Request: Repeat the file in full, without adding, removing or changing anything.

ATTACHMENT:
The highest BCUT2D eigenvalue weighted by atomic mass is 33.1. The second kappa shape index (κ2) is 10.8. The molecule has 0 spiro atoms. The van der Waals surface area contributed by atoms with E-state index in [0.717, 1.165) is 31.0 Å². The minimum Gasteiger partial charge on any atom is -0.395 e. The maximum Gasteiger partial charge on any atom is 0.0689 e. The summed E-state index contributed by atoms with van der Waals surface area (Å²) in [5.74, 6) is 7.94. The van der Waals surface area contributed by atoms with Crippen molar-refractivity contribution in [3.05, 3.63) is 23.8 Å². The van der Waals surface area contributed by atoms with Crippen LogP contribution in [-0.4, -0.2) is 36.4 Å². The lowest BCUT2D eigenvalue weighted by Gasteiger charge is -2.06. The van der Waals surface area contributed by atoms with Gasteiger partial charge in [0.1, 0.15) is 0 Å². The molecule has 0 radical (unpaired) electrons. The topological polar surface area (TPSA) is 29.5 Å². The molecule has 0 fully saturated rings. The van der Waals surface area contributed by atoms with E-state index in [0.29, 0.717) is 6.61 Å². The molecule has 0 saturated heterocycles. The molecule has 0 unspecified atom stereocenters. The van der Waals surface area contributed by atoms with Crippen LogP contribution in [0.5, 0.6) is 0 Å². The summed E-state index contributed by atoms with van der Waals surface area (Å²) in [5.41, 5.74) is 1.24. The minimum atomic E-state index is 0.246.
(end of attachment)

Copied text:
The highest BCUT2D eigenvalue weighted by atomic mass is 33.1. The second kappa shape index (κ2) is 10.8. The molecule has 0 spiro atoms. The van der Waals surface area contributed by atoms with E-state index in [0.717, 1.165) is 31.0 Å². The minimum Gasteiger partial charge on any atom is -0.395 e. The maximum Gasteiger partial charge on any atom is 0.0689 e. The summed E-state index contributed by atoms with van der Waals surface area (Å²) in [5.74, 6) is 7.94. The van der Waals surface area contributed by atoms with Crippen molar-refractivity contribution in [3.05, 3.63) is 23.8 Å². The van der Waals surface area contributed by atoms with Crippen LogP contribution in [-0.4, -0.2) is 36.4 Å². The lowest BCUT2D eigenvalue weighted by Gasteiger charge is -2.06. The van der Waals surface area contributed by atoms with Gasteiger partial charge in [0.1, 0.15) is 0 Å². The molecule has 0 radical (unpaired) electrons. The topological polar surface area (TPSA) is 29.5 Å². The molecule has 0 fully saturated rings. The van der Waals surface area contributed by atoms with E-state index in [0.29, 0.717) is 6.61 Å². The molecule has 0 saturated heterocycles. The molecule has 0 unspecified atom stereocenters. The van der Waals surface area contributed by atoms with Crippen LogP contribution in [0.5, 0.6) is 0 Å². The summed E-state index contributed by atoms with van der Waals surface area (Å²) in [5.41, 5.74) is 1.24. The minimum atomic E-state index is 0.246.